“Leave no one behind” means that vulnerabilities also exist in the capacities to gather and act on emerging evidence. Technology is distributed unequally. Refugees at camps have a high level of ownership of telephones. Rural women and elderly population might have little connectivity. The OECD DAC remembers that the response must take account of the role of women and girls, children, youth and vulnerable groups, including people with disabilities and the elderly, and aim to reduce inequalities and protect human rights and freedoms.
Think about different sub-populations that may be affected differently (e.g. in the case of Ebola, health workers died disproportionately). (GOLDSTEIN & KONDYLIS) As an evaluator, you can use your talents to help keep those with the highest needs stay in mind and in sight, LYSY advises.
Human rights-based, equity-focused and ender responsive evaluations are more important than ever, to inform interventions focused on leaving no one behind. The UNFPA Evaluation Office recent guiding principles for adapting evaluations during the pandemic details on that.
The REGIONAL RISK COMMUNICATION AND COMMUNITY ENGAGEMENT (RCCE) Working Group new Guide details on how to include marginalized and vulnerable people in risk communication and community engagement.
Now your evaluation isn’t going to be the same. The key thing will be to keep up with what’s going on and adapt (as much as possible) the research to the changes. If implementation is continuing (e.g., because this is a fundamental part of a safety net or vital infrastructure) then be prepared for the implementation modalities to shift. Some implementation is just going to be flat out delayed. (GOLDSTEIN & KONDYLIS)
From a methodological perspective, the World Bank IEG advisors RAIMONDO/VAESSEN/BRANCO identify four main challenges for evaluators.
- Current restrictions on empirical data collection at the institutional level. Due to travel restrictions, shifting institutional priorities, and institutional access some of the key stakeholders are not available for interviews. As a result, evaluators may resort to convenience sampling and be prone to selection bias.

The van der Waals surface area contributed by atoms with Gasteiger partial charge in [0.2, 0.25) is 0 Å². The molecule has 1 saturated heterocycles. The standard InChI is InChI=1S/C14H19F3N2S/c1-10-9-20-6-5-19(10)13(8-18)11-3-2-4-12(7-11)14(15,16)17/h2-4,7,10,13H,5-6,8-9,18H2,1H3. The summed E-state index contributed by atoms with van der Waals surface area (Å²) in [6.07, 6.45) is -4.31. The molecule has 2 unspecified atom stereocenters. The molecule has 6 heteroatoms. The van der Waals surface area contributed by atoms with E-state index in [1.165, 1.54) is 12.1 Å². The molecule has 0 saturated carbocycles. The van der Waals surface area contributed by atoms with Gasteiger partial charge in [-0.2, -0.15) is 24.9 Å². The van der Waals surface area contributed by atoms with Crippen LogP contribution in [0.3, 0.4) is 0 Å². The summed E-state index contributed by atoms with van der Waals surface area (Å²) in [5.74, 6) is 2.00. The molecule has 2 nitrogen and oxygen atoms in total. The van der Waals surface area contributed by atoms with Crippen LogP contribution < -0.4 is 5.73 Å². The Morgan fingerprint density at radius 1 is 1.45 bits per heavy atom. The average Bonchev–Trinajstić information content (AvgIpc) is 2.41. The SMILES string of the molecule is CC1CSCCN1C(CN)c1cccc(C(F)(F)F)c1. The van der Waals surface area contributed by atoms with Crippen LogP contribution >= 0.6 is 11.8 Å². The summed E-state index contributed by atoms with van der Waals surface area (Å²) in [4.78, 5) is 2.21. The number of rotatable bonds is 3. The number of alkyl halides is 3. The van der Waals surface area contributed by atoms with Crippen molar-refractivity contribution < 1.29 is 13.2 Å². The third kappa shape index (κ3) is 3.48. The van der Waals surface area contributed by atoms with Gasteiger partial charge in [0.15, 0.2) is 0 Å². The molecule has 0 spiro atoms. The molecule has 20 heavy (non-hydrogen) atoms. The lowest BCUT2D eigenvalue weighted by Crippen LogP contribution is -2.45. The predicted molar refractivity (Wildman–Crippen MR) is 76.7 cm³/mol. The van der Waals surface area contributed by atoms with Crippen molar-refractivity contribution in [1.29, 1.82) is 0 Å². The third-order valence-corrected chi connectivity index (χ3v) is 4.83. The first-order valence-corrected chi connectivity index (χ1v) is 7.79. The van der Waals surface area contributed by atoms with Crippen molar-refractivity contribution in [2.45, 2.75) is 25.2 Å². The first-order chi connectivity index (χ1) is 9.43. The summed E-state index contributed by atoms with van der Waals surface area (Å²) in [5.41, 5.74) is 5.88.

- Constrains due to the inability to conduct on-site data collection. Evaluators will struggle to develop a rich and contextualized perspective of the evaluand. Remote interviewing (by phone, teleconferencing) constitutes only a partial solution to this challenge. It will only partly alleviate the access problem and is prone to bias (especially when interviews cover complex or sensitive topics).
- The “central government bias” in data collection is a constant challenge. Depending on the nature of the evaluation, many interviews are likely to involve stakeholders in national government directly involved in the planning, financing and implementation of interventions. Interviews with stakeholders especially in rural areas may be more difficult to plan in the current circumstances.
- Finally, a fourth challenge concerns unlocking the potential of desk-based review and analysis. Evaluators are increasingly reviewers and synthesizers of existing knowledge and data. This also goes for the analysis of existing data, both conventional as well as “big” data. An example of the latter concerns the field of text analytics in combination with (un)supervised machine learning techniques, which offers new ways of conducting evaluative content analysis of existing textual information from documents and the Internet.
Monitoring data is more important now. If implementation is going to shut down, it’s important to find out how much has been done. The provider may or may not have this data (depending on how they were planning to monitor things). You may need to find a way to do some remote monitoring/checking in to get a clear sense of what has happened so far so that when things resume, you’ll have a better understanding of what people’s experience of the intervention actually was. This is hard data to get retrospectively.